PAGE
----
Harlem Renaissance poet Langston Hughes writes the poem “Ballad of the Landlord” in 1940, a time of immense discrimination against people of African descent. The poem details an account of a tenant, later found out to be an African American, who is dissatisfied with his rental property. The tenant is politely asking the landlord to make the needed repairs on the realty, but instead the landlord demands to be paid. The tenant refuses to pay the rent, and the police are called after a threat is made towards the landlord. The police arrest the tenant, and he is jailed for ninety days with no bail. Langston Hughes’s “Ballad of the Landlord” is a startling poem that underlines the poor living conditions and discrimination African Americans had to cope with in the nineteen-forties by illustrating an account of an African American tenant’s troubles with a Caucasian landlord through the use of simple words and many literary devices.
Obvious to most, the theme in “Ballad of the Landlord” is racism and discrimination. It is apparent that the tenant is discriminated against by the landlord, the police and the newspaper. The newspaper only shows one side especially in the headlines: “MAN THREATENS LANDLORD,” when the tenant had a justifiable reason for the threat (31). The theme is an important aspect to Hughes’s poem because it is the basis for the purpose and meaning of the poem.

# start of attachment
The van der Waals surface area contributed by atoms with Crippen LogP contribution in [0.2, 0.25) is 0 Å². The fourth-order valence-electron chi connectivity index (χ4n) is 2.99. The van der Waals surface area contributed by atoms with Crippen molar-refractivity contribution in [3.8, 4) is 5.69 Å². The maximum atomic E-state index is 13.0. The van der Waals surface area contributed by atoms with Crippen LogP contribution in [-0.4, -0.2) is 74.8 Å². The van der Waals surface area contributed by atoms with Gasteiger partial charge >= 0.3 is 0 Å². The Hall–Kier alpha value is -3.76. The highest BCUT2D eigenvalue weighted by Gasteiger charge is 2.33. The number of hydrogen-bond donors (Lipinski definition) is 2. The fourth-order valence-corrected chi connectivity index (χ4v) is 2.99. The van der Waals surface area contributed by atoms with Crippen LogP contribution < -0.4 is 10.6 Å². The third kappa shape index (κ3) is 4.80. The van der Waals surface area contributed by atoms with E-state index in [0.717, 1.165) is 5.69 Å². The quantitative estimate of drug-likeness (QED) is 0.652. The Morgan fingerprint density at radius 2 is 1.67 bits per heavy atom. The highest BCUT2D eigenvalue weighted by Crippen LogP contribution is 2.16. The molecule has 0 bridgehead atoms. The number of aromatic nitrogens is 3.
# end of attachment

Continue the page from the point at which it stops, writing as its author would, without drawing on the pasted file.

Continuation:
The rhyme scheme in “Ballad of the Landlord” generally follows the simple-4 line rhyme scheme, in which the rhyme pattern is A B C B; this standard form also shows the simplicity of the main speaker, the tenant. The rhyming words are found at the end of the second and fourth lines in each stanza. This phenomena is found throughout the entire poem except for the following lines:
Ten Bucks you say I owe you?
Ten Bucks you say is due?
Well that’s Ten Bucks more’n I’ll pay you
Till you fix this house up new. (9-12)
This rhyme scheme is not easily identified until a closer look is taken, but it is an important factor to help the word flow in Hughes’s poem. Internal rhyme is also found as Langston Hughes writes “You talking high and mighty” (17). The rhyming pattern in “Ballad of the Landlord” is the one of the only consistent factors in the poem and helps to keep a reader’s attention as they read the encounter.
Hughes uses assonance and alliteration throughout his poem as well as words that represent each speaker’s dialect. For instance, Hughes uses assonance when saying “Don’t you ‘member I told you about it”, which stresses on the “o” sound in “don’t” and “told” (3). The excerpt also shows the tenants use of dialect by leaving out part of the word remember. Other examples of dialect include the use of the word “ain’t” in line
21 and the repeated use of the word “gonna” in lines 14, 15 and 19. Further illustrations include the succinct sentences of the police: “Arrest. / Precinct Station,” which show the attitudes of the...